Rating: 8/10


Hellblazer #274
By Peter Milligan, Guiseppe Camuncoli, Simon Bisley and Stefano Landini
Hellblazer is a series I’ve always meant to read, but never got round to looking at properly. This arc has been my first exposure to the series on a monthly basis, and going by this arc, alongside the City of Demons mini-series, I’ve been missing out on a lot. It’s a horror comic book with a twist; it’s also a heavily involving character piece looking at John Constantine and the world he inhabits. Constantine is such a great character, and this arc in particular has highlighted that; his relationship with Epiphany is engaging and human, while also mired in the supernatural and the creepy. The next issue should be an absolute blast, because right now, this might be one of the most fun books out there, and it’s easily accessible if you’ve never tried it before.
Rating: 10/10


Incredible Hulks #619
By Greg Pak and Paul Pelletier
It’s surprising to me how much I like this book; I’m not reading anything related to Chaos War outside this, but this is an absolute joy to read, and from someone who isn’t that big of a Hulk fan that’s high praise indeed. The issue features the resurrections of some classic characters to help the Hulks in the war they’re trapped in the middle of; it’s a decent story, but not the real reason you’d pick up a Hulk book. Rest assured, though, the art wonderfully conveys the Hulk attitude of smash-crush-destroy and makes the book an even more enjoyable and wholly fun experience.
Rating: 8/10


Joe Hill's The Cape #1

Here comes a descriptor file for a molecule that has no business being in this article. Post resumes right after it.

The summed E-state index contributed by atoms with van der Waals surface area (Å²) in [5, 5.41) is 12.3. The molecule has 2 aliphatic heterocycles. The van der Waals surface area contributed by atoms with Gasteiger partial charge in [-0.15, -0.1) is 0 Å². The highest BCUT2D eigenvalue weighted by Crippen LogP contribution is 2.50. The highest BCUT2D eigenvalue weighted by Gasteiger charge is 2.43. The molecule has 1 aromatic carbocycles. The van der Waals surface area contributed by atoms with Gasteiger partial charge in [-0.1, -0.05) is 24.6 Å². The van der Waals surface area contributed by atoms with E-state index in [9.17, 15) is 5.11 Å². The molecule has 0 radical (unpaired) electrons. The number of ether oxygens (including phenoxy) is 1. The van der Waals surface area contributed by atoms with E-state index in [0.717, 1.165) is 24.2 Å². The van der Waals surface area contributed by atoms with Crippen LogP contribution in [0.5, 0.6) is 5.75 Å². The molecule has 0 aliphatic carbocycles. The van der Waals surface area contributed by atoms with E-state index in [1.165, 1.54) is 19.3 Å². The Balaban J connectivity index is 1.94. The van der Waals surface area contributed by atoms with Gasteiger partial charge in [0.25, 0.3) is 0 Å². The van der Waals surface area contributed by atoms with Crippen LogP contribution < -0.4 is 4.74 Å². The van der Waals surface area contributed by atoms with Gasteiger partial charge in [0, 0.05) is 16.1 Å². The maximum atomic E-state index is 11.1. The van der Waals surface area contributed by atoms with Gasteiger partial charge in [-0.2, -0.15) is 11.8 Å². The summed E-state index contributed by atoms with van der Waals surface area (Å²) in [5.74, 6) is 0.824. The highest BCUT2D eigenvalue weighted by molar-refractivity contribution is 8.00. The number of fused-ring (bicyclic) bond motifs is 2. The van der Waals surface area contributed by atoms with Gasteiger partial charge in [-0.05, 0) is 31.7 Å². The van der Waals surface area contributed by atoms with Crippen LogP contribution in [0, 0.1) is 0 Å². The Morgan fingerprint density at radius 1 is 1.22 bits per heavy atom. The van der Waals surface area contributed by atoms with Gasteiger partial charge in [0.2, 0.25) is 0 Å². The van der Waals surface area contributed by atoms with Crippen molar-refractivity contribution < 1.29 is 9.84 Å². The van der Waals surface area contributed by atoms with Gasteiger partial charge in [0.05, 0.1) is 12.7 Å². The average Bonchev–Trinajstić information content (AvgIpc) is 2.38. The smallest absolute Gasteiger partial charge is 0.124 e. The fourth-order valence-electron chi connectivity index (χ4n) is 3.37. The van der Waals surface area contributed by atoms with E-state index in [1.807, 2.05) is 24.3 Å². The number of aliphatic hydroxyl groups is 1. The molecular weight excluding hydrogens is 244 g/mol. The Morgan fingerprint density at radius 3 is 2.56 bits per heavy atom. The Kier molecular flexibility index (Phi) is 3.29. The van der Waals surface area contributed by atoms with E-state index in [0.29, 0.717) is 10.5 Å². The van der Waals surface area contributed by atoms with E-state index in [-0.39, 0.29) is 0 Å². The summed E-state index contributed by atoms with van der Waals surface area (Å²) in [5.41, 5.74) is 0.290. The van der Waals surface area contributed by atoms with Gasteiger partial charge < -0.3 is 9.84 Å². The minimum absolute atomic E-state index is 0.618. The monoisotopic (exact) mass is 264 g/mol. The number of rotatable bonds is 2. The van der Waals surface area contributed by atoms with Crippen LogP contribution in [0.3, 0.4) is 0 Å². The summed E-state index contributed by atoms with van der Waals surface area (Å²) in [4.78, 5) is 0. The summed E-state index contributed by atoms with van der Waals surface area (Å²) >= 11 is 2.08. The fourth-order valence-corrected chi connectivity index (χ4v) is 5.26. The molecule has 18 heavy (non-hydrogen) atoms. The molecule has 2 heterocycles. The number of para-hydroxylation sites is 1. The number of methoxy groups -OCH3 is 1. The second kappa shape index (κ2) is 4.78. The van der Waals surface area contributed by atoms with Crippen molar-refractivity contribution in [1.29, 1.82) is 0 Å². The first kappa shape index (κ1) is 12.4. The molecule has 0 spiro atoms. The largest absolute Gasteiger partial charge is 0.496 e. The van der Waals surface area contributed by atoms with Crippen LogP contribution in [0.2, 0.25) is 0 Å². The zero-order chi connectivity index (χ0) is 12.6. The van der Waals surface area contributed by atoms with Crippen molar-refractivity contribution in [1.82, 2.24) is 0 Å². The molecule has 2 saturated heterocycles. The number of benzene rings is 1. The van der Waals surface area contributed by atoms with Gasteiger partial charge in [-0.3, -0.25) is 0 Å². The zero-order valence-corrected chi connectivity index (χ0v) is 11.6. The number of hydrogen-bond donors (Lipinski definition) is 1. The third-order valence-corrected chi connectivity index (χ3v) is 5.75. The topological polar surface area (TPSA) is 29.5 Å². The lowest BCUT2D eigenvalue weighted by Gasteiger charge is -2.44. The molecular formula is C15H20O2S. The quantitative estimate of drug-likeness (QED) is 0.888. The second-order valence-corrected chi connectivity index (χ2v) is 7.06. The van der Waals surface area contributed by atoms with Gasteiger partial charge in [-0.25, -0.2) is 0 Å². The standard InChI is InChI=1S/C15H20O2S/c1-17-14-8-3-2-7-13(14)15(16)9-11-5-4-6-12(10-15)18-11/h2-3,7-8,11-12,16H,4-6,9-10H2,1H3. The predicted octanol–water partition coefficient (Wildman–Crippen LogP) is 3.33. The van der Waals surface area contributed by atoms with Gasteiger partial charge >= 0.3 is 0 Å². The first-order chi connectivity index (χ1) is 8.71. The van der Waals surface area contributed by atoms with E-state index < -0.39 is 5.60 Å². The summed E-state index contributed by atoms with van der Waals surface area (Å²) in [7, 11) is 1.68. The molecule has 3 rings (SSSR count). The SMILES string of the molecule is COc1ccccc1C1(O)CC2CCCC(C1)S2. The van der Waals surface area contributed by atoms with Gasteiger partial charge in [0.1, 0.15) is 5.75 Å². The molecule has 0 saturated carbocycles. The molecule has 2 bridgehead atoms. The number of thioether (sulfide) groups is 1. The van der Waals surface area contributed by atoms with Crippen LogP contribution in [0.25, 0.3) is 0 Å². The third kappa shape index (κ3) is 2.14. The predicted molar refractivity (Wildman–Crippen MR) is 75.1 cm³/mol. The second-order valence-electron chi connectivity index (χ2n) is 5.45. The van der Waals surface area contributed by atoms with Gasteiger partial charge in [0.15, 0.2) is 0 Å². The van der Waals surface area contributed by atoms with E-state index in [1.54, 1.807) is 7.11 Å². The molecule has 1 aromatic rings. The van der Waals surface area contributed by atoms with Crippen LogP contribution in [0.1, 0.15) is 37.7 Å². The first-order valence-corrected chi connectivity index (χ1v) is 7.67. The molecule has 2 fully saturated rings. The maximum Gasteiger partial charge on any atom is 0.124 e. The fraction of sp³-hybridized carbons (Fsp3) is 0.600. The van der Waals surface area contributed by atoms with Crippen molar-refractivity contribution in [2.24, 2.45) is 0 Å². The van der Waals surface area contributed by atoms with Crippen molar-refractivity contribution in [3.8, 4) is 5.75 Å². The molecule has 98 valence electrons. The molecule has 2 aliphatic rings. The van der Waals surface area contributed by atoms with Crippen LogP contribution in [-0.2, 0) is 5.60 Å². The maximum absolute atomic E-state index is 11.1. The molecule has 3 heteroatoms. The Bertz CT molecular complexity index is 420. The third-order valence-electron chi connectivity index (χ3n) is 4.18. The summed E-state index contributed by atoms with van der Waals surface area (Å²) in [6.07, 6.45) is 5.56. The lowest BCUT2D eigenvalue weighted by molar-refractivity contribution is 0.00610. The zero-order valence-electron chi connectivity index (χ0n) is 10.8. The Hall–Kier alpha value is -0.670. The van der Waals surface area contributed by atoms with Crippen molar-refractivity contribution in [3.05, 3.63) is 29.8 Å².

By Joe Hill, Jason Ciaramella and Zach Howard
Joe Hill can do no wrong, and this book perfectly illustrates that. It was gruesome, on par with Locke and Key, and yet a perfectly human story with enough wit and drama to keep the average reader engaging throughout. The art is amazing, too, and it looks like this will be the next series by Hill to watch out for in 2011. The question is, where will it go from here, and will it be as good as this one-shot suggests?
Rating: 10/10


Justice League: Generation Lost #16
By Judd Winick and Fernando Dagnino
As cemented in the latest issue of Power Girl, Max Lord is an evil, evil man and the cliffhanger to this issue took a complete left turn from where I expected it to go. The majority of this instalment was dedicated to an extended action sequence, as the Justice League International battled the Creature Commandos. There was also a great sequence involving Batman and Power Girl that ties neatly into the events of the latest Power Girl issue. I love how this series and Power Girl are complimenting each other perfectly, and this proves to be just as overwhelmingly fantastic as the solo series for the buxom heroine. She’s only supporting here, but every time she appears, it’s fantastic.
Rating: 10/10


Morning Glories #5
By Nick Spencer and Joe Eisma
It’s almost cruel how much more awesome Morning Glories gets with each issue. This is easily the highlight of the series so far, an action-packed instalment as the Glories attempt to escape from the academy and deal with some disturbing mysteries along the way. There’s a mysterious object that influences one of the book’s most violent moments, while the majority of this issue’s humour is derived from the interactions between the Glories and the traitor amongst them. The best parts, in my mind, however, were the sequences involving Mr. Gribbs, who will surely become one of the prominent antagonists as the series continues. I don’t know where Morning Glories is going, but right now, it seems to be going in the right direction.
Rating: 10/10


Power Girl #19
By Judd Winick and Sami Basri
This issue was awesome; the first one of Winick’s run to really, properly, smack me in the face with its brilliance. The hopelessness of the Max Lord situation is becoming more and more painful to witness, and by the end of this issue, I wanted to break down and cry. I’m genuinely frightened for all of the Justice Leaguers, particularly Power Girl, and the Justice League International. The end of the issue was great, too; the cliffhanger wasn’t something I saw coming, but it worked perfectly. This is such a great series.
Rating: 10/10


Punisher: In The Blood #2 (of 5)
By Rick Remender and Rolan Boschi